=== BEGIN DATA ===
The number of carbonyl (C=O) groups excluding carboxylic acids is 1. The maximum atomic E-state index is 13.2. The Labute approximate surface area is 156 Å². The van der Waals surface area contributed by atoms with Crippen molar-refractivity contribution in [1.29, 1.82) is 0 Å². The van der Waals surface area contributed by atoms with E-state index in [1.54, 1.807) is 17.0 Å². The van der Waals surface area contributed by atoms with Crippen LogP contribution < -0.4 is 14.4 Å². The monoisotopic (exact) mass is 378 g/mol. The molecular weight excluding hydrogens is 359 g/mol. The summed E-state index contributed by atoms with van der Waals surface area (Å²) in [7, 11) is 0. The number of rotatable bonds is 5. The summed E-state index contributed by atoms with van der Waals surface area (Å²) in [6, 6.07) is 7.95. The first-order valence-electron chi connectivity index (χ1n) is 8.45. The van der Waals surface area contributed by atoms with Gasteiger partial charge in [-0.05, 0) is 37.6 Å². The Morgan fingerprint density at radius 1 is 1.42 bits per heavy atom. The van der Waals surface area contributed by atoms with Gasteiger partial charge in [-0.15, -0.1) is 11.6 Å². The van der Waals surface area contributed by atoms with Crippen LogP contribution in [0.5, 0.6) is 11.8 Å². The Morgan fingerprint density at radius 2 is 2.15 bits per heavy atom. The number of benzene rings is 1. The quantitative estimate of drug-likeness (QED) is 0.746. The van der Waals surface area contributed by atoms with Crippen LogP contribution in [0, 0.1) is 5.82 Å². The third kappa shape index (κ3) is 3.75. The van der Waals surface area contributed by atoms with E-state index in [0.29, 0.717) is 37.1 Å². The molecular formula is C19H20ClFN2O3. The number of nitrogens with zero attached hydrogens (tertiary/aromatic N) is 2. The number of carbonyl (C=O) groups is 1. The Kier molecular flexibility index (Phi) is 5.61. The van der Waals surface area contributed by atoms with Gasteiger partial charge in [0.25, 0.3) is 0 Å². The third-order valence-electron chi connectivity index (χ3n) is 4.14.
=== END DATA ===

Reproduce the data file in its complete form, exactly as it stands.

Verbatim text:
The number of carbonyl (C=O) groups excluding carboxylic acids is 1. The maximum atomic E-state index is 13.2. The Labute approximate surface area is 156 Å². The van der Waals surface area contributed by atoms with Crippen molar-refractivity contribution in [1.29, 1.82) is 0 Å². The van der Waals surface area contributed by atoms with E-state index in [1.54, 1.807) is 17.0 Å². The van der Waals surface area contributed by atoms with Crippen LogP contribution < -0.4 is 14.4 Å². The monoisotopic (exact) mass is 378 g/mol. The molecular weight excluding hydrogens is 359 g/mol. The summed E-state index contributed by atoms with van der Waals surface area (Å²) in [7, 11) is 0. The number of rotatable bonds is 5. The summed E-state index contributed by atoms with van der Waals surface area (Å²) in [6, 6.07) is 7.95. The first-order valence-electron chi connectivity index (χ1n) is 8.45. The van der Waals surface area contributed by atoms with Gasteiger partial charge in [-0.05, 0) is 37.6 Å². The Morgan fingerprint density at radius 1 is 1.42 bits per heavy atom. The van der Waals surface area contributed by atoms with Gasteiger partial charge in [-0.15, -0.1) is 11.6 Å². The van der Waals surface area contributed by atoms with Crippen LogP contribution in [0.5, 0.6) is 11.8 Å². The Morgan fingerprint density at radius 2 is 2.15 bits per heavy atom. The number of benzene rings is 1. The quantitative estimate of drug-likeness (QED) is 0.746. The van der Waals surface area contributed by atoms with Crippen LogP contribution in [0, 0.1) is 5.82 Å². The third kappa shape index (κ3) is 3.75. The van der Waals surface area contributed by atoms with E-state index in [0.29, 0.717) is 37.1 Å². The molecular formula is C19H20ClFN2O3. The number of nitrogens with zero attached hydrogens (tertiary/aromatic N) is 2. The number of carbonyl (C=O) groups is 1. The Kier molecular flexibility index (Phi) is 5.61. The van der Waals surface area contributed by atoms with Gasteiger partial charge in [0.25, 0.3) is 0 Å². The third-order valence-electron chi connectivity index (χ3n) is 4.14.